There is an explosive demand for Danish organic goods and only few other metropolitan cities in the world can match Copenhagen’s share of consumption of organic foods: Today, the private sector’s purchase of organic products in Copenhagen is about 23% percent, and 75 percent of all food consumed in the city’s institutions is organic – which is a world record.
90 percent organic food in the city institutions
To ensure Copenhagen continued development, the environmental strategy `Environment Metropolis – Our Vision 2015´ has set targets for organic food consumption up to 90 percent by 2015 in all of the city’s institutions. The target for private businesses and household’s purchase and consumption is expected to reach at least 20 percent. In 2008 Copenhagen was entitled Denmark’s first Fair-Trade city.
Copenhageners’ organic consciousness is also making its mark outside of the political world. A new league of restaurants, cafes and delis are sprouting up over the previous eco-community centres and vegetarian restaurants. Out with idealistic declarations and in with common sense, a desire for clean (Nordic) produce and sustainable relations with nature’s resources.
The Danish eco symbol "Ø"
The Danish mark of inspection for organic products is a red `ø´ symbol. The Ø-symbol indicates that the product is inspected by the Danish authorities and is thereby required to meet stringent regulations. A restaurant can only be marketed as 90 -100 percent organic if its ingredients are certified by the gold Ø-symbol; 60 – 90 by the silver Ø-symbol and 30 – 60 by the bronze Ø-symbol. Restaurants that utilize raw materials that are at a minimum 30% organic, can use the `ø´ symbol. Michelin-restaurant Relæ is the first Michelin-restaurant which has the gold Ø-symbol.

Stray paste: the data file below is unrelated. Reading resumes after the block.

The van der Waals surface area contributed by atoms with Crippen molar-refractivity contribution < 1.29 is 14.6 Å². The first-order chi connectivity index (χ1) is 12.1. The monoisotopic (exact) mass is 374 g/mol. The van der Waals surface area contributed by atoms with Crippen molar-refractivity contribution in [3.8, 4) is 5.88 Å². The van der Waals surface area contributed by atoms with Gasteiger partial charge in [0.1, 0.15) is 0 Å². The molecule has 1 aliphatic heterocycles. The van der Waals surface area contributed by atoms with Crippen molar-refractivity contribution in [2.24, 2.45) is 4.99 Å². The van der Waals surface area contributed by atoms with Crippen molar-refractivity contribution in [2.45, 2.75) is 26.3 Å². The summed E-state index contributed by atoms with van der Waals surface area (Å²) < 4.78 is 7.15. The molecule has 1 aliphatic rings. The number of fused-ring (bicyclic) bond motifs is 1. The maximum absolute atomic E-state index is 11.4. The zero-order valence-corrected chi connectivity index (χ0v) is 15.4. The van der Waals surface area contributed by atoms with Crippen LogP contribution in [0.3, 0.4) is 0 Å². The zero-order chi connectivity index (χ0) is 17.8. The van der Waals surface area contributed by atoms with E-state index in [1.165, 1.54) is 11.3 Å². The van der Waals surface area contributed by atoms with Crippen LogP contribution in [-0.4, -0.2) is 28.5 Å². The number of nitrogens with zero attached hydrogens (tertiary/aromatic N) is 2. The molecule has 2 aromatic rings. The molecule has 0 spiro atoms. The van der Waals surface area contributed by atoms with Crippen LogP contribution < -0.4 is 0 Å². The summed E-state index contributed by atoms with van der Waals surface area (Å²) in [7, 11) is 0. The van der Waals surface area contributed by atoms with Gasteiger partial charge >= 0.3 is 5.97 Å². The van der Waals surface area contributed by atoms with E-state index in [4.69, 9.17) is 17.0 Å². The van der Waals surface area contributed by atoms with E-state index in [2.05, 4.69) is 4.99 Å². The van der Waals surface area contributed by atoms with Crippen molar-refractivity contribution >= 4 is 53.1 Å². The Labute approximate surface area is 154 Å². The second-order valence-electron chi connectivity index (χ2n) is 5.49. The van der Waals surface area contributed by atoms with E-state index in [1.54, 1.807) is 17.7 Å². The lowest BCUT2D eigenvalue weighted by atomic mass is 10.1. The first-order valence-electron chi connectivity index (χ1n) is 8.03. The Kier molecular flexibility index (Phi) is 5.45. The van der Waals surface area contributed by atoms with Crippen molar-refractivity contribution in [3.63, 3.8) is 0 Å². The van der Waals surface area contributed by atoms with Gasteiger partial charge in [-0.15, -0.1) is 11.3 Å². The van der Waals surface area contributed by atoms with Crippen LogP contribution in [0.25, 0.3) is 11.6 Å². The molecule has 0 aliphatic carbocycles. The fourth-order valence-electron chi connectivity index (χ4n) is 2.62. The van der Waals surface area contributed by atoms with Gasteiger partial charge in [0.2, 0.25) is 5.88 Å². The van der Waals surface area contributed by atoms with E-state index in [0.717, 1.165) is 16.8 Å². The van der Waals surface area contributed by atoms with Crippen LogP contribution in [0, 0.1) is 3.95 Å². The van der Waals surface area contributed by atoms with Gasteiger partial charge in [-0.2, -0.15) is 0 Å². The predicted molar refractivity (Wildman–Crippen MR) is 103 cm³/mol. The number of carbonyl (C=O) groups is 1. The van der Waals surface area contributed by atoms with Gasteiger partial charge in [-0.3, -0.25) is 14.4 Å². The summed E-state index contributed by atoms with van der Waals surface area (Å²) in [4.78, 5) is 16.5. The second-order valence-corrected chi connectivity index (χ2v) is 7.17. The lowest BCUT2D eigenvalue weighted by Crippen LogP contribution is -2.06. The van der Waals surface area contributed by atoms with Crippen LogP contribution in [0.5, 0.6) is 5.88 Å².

Eco-friendly hotels in Copenhagen
Back in the city after a day in the country, there are good possibilities to sleep at a hotel with a green conscience as 71% of Copenhagen’s hotel rooms are green. The first `real´CO2 neutral hotel building, Crowne Plaza Copenhagen Towers opened in November 2009. They are CO2-neutral and meet EU requirements for green construction.
The hotel’s energy consumption is from sustainable sources: all surfaces which receive sunlight are covered with high-tech solar panels, and the whole building is cooled and heated by the first ground water-based cooling and heating system in Denmark. Certified according to International Green Key standards, the hotel’s CO2 neutral technology includes an advanced climate system which in the warm summer months uses ground water for cooling, stores the heated water and reuses it for heating in the cold winter months. The result is a reduction in energy consumption for cooling and heating by almost 90%.
Copenhagen has a new climate-friendly bus route. The electric driven CityCirkel buses run every seven minutes and take you to some of Copenhagen's top attractions. Also the taxi company Amager Øbro Taxi has become Co2 neutral buy buing co2 quotas in direct relation to the quantity of diesel used.